The Fed said that over the next six months, it would buy as much as $300 billion of Treasury's in maturities from two to 10 years, starting as early as next week. (See related article on the Fed's moves.)
The yield on the 10-year Treasury, which is used as a benchmark for mortgage rates, fell close to half a percentage point, its largest one-day point decline since Oct. 20, 1987.
So what does this all mean for equity and risk markets? Using history as a guide (data since 1962), when the 10-year Treasury Bond rallied by similar amounts, the equity market (as defined by the S&P) has tended to outperform over the next three months.
My thoughts? This isn't like those past situations. Rather than a Treasury rally due to a flight to quality, (which historically likely coincided with an equity sell-off, thus the next three month outperformance being a reversion to the mean), this was likely a flight ahead of the Fed / a lot of short covering. In addition, it coincided with a continuation of what very likely will be written in the history books as just another equity dead cat bounce. To brag a bit (I am wrong enough that I need to brag when I appear to have been right), just two weeks ago I made this comment in response to feedback on my post regarding hedge fund performance in February:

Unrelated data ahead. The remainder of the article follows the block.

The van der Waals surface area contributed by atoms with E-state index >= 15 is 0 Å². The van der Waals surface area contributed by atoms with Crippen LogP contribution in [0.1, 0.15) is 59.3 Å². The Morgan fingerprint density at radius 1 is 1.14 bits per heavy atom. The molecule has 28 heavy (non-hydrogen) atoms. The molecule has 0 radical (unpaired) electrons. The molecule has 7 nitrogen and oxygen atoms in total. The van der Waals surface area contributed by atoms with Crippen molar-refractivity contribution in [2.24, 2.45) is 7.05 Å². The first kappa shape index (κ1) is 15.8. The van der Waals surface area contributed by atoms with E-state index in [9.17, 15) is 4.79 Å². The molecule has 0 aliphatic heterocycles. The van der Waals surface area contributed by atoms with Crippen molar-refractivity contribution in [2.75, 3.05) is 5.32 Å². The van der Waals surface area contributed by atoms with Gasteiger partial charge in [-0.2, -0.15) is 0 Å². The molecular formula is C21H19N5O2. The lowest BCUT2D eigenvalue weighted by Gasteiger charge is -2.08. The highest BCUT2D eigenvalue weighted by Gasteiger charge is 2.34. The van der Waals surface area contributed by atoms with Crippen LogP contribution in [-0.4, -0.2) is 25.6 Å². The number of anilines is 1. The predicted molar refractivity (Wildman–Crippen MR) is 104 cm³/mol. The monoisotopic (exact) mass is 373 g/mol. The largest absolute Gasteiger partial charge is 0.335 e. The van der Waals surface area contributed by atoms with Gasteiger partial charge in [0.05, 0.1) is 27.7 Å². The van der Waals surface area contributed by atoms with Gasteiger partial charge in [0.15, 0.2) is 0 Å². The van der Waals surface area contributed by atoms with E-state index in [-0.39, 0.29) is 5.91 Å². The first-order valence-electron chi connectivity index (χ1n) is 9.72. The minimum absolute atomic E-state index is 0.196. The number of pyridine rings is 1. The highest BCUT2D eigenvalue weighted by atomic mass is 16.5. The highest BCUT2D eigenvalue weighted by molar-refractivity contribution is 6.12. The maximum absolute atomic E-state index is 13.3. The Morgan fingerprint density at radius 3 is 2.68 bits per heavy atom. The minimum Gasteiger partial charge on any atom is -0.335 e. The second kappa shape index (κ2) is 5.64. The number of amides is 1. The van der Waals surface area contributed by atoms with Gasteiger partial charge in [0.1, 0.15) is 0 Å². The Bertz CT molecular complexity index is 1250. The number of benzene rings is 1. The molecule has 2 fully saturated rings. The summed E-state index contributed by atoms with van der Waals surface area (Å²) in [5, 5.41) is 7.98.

I will be more clear in my prediction. The market will bounce 20% back within the next month up from whatever low is hit this month. After the 20% is covered, I am shorting the crap out of this pig.Unless the Fed begins buying actual equity, I still expect this rally to lose steam regardless of what the Fed does to help the economy.